Every evening when Adriana is in the bathtub or I am putting her in her pajamas, I talk to her about her day, reminding her of all the things she did and who she saw. Without spoken language, it's hard for me to know what she remembers, but I'm pretty sure everything is just being saved up in her head. And she does let me know that she remembers things that happen. A couple of nights ago, Brian was in the room as I was changing Adriana into her pajamas. She pointed at the nearly healed scrape on her right knee, from a tumble she took when we were in Southern California for Halloween, and then signed "cat." "Yes, you had a Hello Kitty band-aid on there," I told her. She nodded and signed "monkey." "And before that you had a monkey band-aid." "Grandma," she signed. "Grandma gave you the monkey band-aid." She nodded again, and I loved that she remembered all that and was telling me about it. Brian laughed and said that he thought I was the only one who would have understood why she was signing all of those things. He's right. But it's still fantastic to know that she is narrating things to me like that, and to see how much she remembers.
I think she is starting to talk more. Do I say that every month? But it does seem that she is babbling to herself more as I carry her through the farmers' market on my back, when she is riding in her carseat, and when we are playing together, although she still is very quiet when she plays by herself. Her newest word is "boom," which she says as she drops something or knocks something over, either on purpose or accidentally. But if she says "boom" (or anything, really) she wants it said back to her. So she says "boom" and we echo her, and she giggles. The other night the game happened over and over, with Adriana giggling every time we said "boom" to her.
I think the frequency of tantrums has decreased, which is nice. I mean, they still happen, and there are days when they happen a lot, but overall, I think she's doing better. I also think she's doing better because I am doing better--I am remembering to pay attention to when she needs me to focus wholly on her and figuring out more about what she likes to eat and when, now that she is becoming a better eater.
I am impressed sometimes by how well Adriana eats lately. There are still days, especially when she's not feeling well, when she really prefers to nurse, and because she nurses upon waking in the morning, she usually doesn't want to eat breakfast. But she is starting to cut out some feedings, most noticeably the ones between her nap and bedtime. She always nurses down for her nap, and usually nurses when she wakes up, but most days now she doesn't nurse again after that until bedtime. I know she's not ready to wean yet, and I'm not really ready either, but it is nice to see that she is starting to ease up a bit on her own. We are also very lucky that Adriana really seems to like healthy food, gobbling up chard sauteed with onions, steamed carrots and green beans, black bean soup, yogurt, raisins, and bananas. Not that she doesn't like sweets: at a party on election night, she picked up a cookied from the table, gave me a sly little smile and took a bite. Instantly the smile became a squinty-eyed grin and she scampered her feet, she was so pleased with the treat. And how can I deny her treats when they clearly make her so happy?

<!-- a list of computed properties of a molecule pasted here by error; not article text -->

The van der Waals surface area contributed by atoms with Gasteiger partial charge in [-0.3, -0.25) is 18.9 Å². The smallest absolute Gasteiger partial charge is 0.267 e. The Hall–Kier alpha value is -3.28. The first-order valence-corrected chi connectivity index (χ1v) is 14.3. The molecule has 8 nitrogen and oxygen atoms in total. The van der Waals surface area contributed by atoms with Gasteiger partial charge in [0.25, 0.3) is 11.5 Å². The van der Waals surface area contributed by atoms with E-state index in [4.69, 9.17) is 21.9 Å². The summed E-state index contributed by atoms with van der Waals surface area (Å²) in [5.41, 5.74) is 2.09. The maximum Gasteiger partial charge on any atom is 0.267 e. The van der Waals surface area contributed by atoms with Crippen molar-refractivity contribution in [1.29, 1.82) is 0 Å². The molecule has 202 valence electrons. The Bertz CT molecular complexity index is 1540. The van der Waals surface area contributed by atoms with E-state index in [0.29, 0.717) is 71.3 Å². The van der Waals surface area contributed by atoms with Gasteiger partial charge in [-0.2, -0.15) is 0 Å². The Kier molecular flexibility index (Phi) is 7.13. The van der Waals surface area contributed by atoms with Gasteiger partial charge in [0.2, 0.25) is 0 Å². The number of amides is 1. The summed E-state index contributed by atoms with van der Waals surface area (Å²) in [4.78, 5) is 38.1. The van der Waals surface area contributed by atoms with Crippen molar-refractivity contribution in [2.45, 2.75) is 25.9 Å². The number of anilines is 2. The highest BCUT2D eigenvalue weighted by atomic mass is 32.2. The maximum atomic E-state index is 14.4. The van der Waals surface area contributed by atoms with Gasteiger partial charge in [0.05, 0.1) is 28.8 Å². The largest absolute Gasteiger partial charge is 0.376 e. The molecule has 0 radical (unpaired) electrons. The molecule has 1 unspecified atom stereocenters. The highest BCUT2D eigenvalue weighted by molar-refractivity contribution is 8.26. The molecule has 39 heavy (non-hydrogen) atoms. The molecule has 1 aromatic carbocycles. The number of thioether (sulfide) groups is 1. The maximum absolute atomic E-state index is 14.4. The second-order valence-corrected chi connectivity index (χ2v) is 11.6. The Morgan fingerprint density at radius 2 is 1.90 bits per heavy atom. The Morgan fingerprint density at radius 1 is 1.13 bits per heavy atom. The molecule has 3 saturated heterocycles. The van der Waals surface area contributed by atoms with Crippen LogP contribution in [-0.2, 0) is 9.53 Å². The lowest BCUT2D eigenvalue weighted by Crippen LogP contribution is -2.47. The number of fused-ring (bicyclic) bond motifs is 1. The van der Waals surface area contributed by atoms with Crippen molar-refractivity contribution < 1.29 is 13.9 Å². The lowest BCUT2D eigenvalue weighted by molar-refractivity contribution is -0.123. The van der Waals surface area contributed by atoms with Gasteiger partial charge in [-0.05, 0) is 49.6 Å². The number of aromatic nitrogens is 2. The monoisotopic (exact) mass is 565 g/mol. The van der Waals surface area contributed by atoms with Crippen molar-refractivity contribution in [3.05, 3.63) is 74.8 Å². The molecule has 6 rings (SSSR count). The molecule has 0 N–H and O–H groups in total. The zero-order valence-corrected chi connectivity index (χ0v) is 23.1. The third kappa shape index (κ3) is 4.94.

She is very interested in babies. Real live babies at the park or the store always catch her attention, but dolls definitely do the trick too. She was given a new doll recently, and that doll has gone everywhere with her since. It was a doll that came with a change of clothes, a couple of rattles, and a sippy cup, and she usually wants those to come with us too (I limit her to just bringing the sippy cup). She still needs help changing the doll's clothes, and she'll bring me a blanket to help her swaddle the baby in. She wants to feed and nurse the baby, and when we read stories, the baby is right there with us. I am a little surprised by the doll play. I wonder if it comes naturally because she is a girl, if it's something we've taught her because she's a girl, or if it's just part of her personality. I suppose it's a bit of all three: most (not all) of the little girls we know more interested in dolls than (most of) the little boys we know; we think it's cute that she takes good care of her baby, so we've encouraged it; and even though she also has other toys, it has always been dolls that she picks to play with.
She does also play with other toys. She likes to throw and kick a ball around, and she is getting interested in blocks. She makes towers seven or eight blocks high, and then pushes them over, telling me "boom." Over the weekend she spent a long time playing with a set of Duplos, putting a stack of them together, taking them apart, and then putting them together again. Her grandmother bought her a tricycle, and while she is still working out how to pedal, she spent most days that we were visiting Grandma and Grandpa riding that trike or dragging it around, and signing for bike whenever she wanted it and it wasn't right there.
As much fun as I have playing with her, bedtime is still my favorite time of day (well, the successful ones, where she goes to sleep without a fight at a respectable hours, anyhow). After she is bathed and in her pajamas, we snuggle up in her bed and read stories (favorites these days are Stellaluna, The Runaway Bunny, and Papa, Please Get The Moon for Me). Then I turn out the light and she nurses, while I stroke her hair and she rubs my arm, and she dozes off. After being busy all day and realizing how much she is a little girl instead of a baby now, I love that chance to relax with her and have her still be my little baby.